There is some recent backlash in the continued success of platform or marketplace companies (i.e., Uber, AirBnb, Instacart, Handy, etc.) that rely on people to provide services. It is important to note that people that join marketplaces do so as contractors, they are not employees.
The people are free to come and go as they please (and most companies do not report the delinquency rate), so it is an interesting topic to understand. How do companies treat the people that represent their brand?
For good or bad, marketplaces scale on technology. Uber creates a platform to connect drivers with riders, but the drivers are the face of Uber. The drivers are the touchpoint and represent the brand to its users.
So how should marketplace companies treat them?
From the WSJ’s On-Demand Workers: We are Not Robots:
Current and former workers for Uber, Amazon Inc.’s Mechanical Turk and Handybook, better known as Handy, say on-demand work platforms give them little control over the terms of their labor, and complain that the contracts they’re required to accept force them to shoulder personal and financial risk without the returns or advantages they’d hoped for.
The article describes a few pending class-action law suits, which relate to compensation, which is not at a minimum-wage level (and this is likely debateable in court as the marketplace companies produce average wages above minimum wage).
They are the lead plaintiffs in a class-action suit that alleges Handy’s workers should be covered by minimum-wage rules and other employee protections because they lack the control over their work that characterizes a true freelancer.
The freelance (or 1099) economy cuts both ways. Marketplaces, such as AirBnb, Uber, Handy, etc. present opportunities for employment for people. In certain circumstances, people have been displaced from the traditional job market or other circumstances, people prefer freedom to work their own hours to take care of their family.
People join for flexibility and then realize the headline numbers related to hourly wages do not necessarily materialize. It is a conundrum where platforms need to recruit talent to provide services to clients, simply supply and demand. However, the actual people involved feel slighted with corporate decisions, such as fee reductions that take place at Uber.
From an UberDriverMiami blog post titled Dear Travis, the Uber numbers do not equate to real life (bold added).
Even if I believe an UberX $20/hour in fares as noted on the craigslist ads, (I don’t) and let’s say that is based on 2 rides an hour (the precedent set by the Chicago example as justification for the drop). At 25 MPH, a very high average speed for this type of driving, it would yield 2 rides averaging 6 miles and 14.4 minutes in length each. Averaging near 50% occupancy rate is incredibly high in this business, but I’ll continue with their example: From the $20/hr: $2.00 goes to Uber on the Trust and Safety Fee. $3.60 goes to Uber on their commission. That leaves $14.40 in Revenue and you might be feeling good about that. But that’s up to $10.08 in Expenses ($.56/mile and dead miles to revenue miles 1:2) Just $4.32/hour in INCOME is left at their inflated fares example. Meanwhile Uber collected $5.60. At the end of the day, you are just trading the equity in the car for some upfront cash.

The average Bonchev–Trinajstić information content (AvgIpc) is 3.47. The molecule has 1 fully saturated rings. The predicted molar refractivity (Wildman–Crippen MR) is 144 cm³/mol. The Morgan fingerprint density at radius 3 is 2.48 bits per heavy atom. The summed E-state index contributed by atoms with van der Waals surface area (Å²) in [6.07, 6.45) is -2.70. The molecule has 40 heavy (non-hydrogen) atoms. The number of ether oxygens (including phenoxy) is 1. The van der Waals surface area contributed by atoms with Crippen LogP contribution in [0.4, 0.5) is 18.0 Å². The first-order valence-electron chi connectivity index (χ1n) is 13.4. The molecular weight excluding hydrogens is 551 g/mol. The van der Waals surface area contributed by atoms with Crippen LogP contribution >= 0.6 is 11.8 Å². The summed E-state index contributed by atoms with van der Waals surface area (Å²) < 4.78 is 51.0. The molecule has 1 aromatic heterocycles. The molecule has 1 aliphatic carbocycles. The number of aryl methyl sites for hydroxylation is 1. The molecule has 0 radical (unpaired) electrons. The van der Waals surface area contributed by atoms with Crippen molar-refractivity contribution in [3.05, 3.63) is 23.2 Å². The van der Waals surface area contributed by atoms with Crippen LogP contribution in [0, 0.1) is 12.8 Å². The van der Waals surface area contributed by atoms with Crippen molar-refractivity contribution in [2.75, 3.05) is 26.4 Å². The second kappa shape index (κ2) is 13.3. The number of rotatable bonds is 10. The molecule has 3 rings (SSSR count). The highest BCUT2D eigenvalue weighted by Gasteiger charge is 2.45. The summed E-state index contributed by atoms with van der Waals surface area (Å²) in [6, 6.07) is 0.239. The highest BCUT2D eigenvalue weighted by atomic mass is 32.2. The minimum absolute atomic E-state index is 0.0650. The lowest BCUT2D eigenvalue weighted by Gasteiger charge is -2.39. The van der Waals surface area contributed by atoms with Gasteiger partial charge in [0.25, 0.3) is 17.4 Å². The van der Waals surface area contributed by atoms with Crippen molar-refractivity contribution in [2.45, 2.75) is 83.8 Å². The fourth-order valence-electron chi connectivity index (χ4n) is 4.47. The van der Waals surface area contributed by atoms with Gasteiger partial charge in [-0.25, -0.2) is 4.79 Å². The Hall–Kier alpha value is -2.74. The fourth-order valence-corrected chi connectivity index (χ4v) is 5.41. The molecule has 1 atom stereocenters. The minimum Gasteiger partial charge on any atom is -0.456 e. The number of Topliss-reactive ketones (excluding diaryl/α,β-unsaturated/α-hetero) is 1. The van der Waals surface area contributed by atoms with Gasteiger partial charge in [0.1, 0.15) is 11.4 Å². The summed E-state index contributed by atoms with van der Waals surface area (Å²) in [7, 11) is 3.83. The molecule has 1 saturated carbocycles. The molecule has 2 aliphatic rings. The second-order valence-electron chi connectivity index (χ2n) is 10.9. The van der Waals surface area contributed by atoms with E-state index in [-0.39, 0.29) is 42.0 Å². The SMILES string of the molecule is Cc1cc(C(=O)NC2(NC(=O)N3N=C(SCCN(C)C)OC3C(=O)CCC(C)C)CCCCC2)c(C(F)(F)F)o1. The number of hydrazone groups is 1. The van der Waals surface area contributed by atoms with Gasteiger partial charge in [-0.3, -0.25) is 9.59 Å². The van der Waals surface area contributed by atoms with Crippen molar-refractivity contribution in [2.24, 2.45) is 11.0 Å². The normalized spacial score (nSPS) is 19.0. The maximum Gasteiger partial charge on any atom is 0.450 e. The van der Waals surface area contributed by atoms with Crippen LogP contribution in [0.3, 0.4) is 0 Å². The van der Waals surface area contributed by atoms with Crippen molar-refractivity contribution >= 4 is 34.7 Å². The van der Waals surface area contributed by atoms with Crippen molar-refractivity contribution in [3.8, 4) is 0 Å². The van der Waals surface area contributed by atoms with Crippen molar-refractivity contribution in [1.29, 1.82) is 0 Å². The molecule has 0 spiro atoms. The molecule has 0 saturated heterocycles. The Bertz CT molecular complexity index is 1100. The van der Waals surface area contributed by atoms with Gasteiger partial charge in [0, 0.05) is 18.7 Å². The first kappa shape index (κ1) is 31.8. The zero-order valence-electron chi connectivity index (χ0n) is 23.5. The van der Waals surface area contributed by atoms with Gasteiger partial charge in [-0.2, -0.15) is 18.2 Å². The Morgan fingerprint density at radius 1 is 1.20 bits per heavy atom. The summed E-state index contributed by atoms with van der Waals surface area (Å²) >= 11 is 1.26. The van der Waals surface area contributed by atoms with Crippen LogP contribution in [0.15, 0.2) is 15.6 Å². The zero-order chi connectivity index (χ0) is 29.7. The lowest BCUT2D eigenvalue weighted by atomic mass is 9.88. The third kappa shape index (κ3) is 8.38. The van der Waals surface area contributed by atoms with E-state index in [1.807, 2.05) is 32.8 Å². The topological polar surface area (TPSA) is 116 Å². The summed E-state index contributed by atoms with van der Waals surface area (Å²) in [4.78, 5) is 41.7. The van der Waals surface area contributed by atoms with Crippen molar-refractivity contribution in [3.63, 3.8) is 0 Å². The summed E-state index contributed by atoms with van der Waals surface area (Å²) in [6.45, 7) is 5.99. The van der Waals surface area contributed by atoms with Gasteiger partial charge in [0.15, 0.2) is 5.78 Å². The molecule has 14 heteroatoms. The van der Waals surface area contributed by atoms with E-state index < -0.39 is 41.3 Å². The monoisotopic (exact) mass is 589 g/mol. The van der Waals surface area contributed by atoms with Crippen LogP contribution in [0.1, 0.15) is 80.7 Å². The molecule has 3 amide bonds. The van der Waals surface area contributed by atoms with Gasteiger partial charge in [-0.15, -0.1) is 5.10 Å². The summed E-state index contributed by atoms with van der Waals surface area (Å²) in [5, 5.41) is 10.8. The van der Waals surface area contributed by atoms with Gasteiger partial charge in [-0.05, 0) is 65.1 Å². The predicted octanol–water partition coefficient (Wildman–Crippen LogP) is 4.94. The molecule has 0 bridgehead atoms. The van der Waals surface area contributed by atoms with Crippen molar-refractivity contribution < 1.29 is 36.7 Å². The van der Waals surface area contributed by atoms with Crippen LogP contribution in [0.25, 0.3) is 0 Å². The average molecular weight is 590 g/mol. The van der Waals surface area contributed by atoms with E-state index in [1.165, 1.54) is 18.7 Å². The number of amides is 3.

As noted, the expense number ($0.56/mile) is supplied by the IRS, anyone that has used their car for work knows may or may not be the actual expense. It is probably good to note, wear and tear as a “taxi” differs greatly from a 100 mile trip on the highway. Ultimately, the expense number passes the smell test to derive the net income for an Uber driver.
However, on-demand talent continues to grow. Earlier, we posted about Enjoy (and were well off in our assumption on their business model), which seemingly aims to create an on-demand Genius Bar.
Another company, Hello Tech, aims to provide on-demand tech support (as noted a $21 billion market) service aimed at “parents.”. Richard Wolpert, a successful entrepreneur and VC, indicated the excitement for the service from investors.
“These are homeowners with disposable income who don’t how how to get through the newest digital security service or latest update [to their other products],” says Wolpert. “It’s much more than, “Let us catch that virus.” He adds with a laugh: “Most investors we pitched said, ‘I would buy this for my parents so I don’t have to do this anymore.’”
Even within these examples, we have possibly identified another aspect of the bifurcated economy. Blue and white collar jobs are now shifting to the marketplace. If Hello Tech provides experts to serve customers with “disposable income” or upper-middle to upper class, than they can afford to compensate workers with higher wages. The same customers may be more inclined to take UberBlack over UberX, where the drivers are very hush regarding compensation. The people that enter the freelance economy for survival take lower paying jobs, so education and training may play a part. If you are not qualified for “high paying” freelance work, then you’ll take “low paying” freelance work. Does the question still relate to how to train people for the 21st economy?
As the story evolves, then there are two additional items to note. The rise of insurance and back-office solutions for freelancers, which could help solve some problems.
The second item is the absence of AirBnb from any discussion of how they treat freelancers. This is totally a good thing as AirBnb constantly promotes the culture of inclusion and community. It delves into the Mean People Suck argument. It is interesting how most reports relate to mistreatment by Uber, but not Lyft (however, the compensation is generally the same).